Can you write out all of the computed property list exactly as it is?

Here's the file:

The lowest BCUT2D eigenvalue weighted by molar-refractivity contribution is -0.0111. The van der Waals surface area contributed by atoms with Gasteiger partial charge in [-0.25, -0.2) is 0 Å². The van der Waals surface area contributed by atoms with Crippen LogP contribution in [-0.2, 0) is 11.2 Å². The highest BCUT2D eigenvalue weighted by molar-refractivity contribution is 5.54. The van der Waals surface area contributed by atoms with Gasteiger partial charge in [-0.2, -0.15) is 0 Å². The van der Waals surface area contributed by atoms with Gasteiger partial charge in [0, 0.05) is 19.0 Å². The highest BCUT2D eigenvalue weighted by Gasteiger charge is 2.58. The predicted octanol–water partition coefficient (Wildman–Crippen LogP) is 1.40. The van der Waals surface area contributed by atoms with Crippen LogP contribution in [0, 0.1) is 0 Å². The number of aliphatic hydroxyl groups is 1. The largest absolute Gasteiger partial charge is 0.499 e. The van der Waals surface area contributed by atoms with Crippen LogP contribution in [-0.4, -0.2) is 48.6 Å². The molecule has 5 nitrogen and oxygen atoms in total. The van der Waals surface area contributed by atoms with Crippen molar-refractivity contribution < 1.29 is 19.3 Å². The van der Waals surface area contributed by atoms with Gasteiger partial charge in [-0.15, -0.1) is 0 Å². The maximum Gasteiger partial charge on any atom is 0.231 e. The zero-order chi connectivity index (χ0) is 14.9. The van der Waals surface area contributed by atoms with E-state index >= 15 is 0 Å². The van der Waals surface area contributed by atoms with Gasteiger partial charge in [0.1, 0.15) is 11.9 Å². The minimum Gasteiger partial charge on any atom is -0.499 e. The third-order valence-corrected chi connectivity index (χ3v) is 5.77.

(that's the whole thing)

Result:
The lowest BCUT2D eigenvalue weighted by molar-refractivity contribution is -0.0111. The van der Waals surface area contributed by atoms with Gasteiger partial charge in [-0.25, -0.2) is 0 Å². The van der Waals surface area contributed by atoms with Crippen LogP contribution in [-0.2, 0) is 11.2 Å². The highest BCUT2D eigenvalue weighted by molar-refractivity contribution is 5.54. The van der Waals surface area contributed by atoms with Gasteiger partial charge in [-0.2, -0.15) is 0 Å². The van der Waals surface area contributed by atoms with Gasteiger partial charge in [0, 0.05) is 19.0 Å². The highest BCUT2D eigenvalue weighted by Gasteiger charge is 2.58. The predicted octanol–water partition coefficient (Wildman–Crippen LogP) is 1.40. The van der Waals surface area contributed by atoms with Crippen LogP contribution in [0, 0.1) is 0 Å². The number of aliphatic hydroxyl groups is 1. The largest absolute Gasteiger partial charge is 0.499 e. The van der Waals surface area contributed by atoms with Crippen LogP contribution in [-0.4, -0.2) is 48.6 Å². The molecule has 5 nitrogen and oxygen atoms in total. The van der Waals surface area contributed by atoms with Crippen molar-refractivity contribution < 1.29 is 19.3 Å². The van der Waals surface area contributed by atoms with Gasteiger partial charge in [-0.15, -0.1) is 0 Å². The maximum Gasteiger partial charge on any atom is 0.231 e. The zero-order chi connectivity index (χ0) is 14.9. The van der Waals surface area contributed by atoms with E-state index >= 15 is 0 Å². The van der Waals surface area contributed by atoms with Gasteiger partial charge in [0.1, 0.15) is 11.9 Å². The minimum Gasteiger partial charge on any atom is -0.499 e. The third-order valence-corrected chi connectivity index (χ3v) is 5.77.